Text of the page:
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Leo_rr

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I'm trying to use the saddle point method to solve the following integral:

Z = (1/sqrt{2 pi t}) ∫_{1}^{infinity} ds (1/sqrt{2 pi s}) exp{ p [-s ln(s/t) +s] } cos(2 pi L~ p ~ s), as p → infinity

$$Z = \frac{1}{\sqrt{2\pi t}} \int_1^{\infty} \frac 1 {\sqrt{2 \pi s}} e^{p(-s \ln(s/t) + s)} \cos(2 \pi L p s)ds$$

$$\lim_{p \to \infty}Z = ? $$

where L and p are Integers. If we remove the fast oscillatory cosine, the Sadde Point method is straightforward and the solution is:

Z = e^{pt}

Introducing a fast oscillatory function in the integral, one would expect the value of Z to be much smaller, but the direct (or maybe naive) application of the method results in the exact same result, and that's absurd! Have anybody faced a similar problem?

Z = (1/sqrt{2 pi t}) ∫_{1}^{infinity} ds (1/sqrt{2 pi s}) exp{ p [-s ln(s/t) +s] } cos(2 pi L~ p ~ s), as p → infinity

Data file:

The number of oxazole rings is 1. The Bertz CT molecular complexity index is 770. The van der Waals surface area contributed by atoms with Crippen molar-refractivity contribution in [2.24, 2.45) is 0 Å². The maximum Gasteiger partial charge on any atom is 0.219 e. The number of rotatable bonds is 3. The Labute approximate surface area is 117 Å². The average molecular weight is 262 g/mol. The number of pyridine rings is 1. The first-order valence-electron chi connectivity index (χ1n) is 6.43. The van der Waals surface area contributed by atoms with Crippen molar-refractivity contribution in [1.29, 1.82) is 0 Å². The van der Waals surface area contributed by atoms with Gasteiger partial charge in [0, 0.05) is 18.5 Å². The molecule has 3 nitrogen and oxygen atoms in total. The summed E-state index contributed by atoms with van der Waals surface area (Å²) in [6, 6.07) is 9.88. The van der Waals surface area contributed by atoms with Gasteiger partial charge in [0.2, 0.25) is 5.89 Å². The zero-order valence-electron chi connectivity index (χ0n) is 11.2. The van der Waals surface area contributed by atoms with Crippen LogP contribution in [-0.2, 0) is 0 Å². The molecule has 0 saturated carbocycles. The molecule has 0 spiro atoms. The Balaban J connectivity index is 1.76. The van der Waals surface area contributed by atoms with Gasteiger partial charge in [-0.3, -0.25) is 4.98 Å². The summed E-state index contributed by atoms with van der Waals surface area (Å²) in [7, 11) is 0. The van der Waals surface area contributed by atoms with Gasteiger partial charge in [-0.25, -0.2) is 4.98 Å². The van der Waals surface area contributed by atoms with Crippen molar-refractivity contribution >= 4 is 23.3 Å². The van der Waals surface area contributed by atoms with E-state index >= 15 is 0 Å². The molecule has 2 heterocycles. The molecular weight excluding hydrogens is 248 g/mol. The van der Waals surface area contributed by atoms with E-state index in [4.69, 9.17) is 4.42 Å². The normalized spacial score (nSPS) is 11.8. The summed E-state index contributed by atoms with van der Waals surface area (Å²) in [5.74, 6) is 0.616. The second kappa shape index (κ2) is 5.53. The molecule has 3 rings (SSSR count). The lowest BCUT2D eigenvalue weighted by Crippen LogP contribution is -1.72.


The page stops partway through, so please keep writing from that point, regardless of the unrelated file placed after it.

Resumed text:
**Mod edit to make integral more readable:**$$Z = \frac{1}{\sqrt{2\pi t}} \int_1^{\infty} \frac 1 {\sqrt{2 \pi s}} e^{p(-s \ln(s/t) + s)} \cos(2 \pi L p s)ds$$

$$\lim_{p \to \infty}Z = ? $$

**Is this the correct integral?**where L and p are Integers. If we remove the fast oscillatory cosine, the Sadde Point method is straightforward and the solution is:

Z = e^{pt}

Introducing a fast oscillatory function in the integral, one would expect the value of Z to be much smaller, but the direct (or maybe naive) application of the method results in the exact same result, and that's absurd! Have anybody faced a similar problem?

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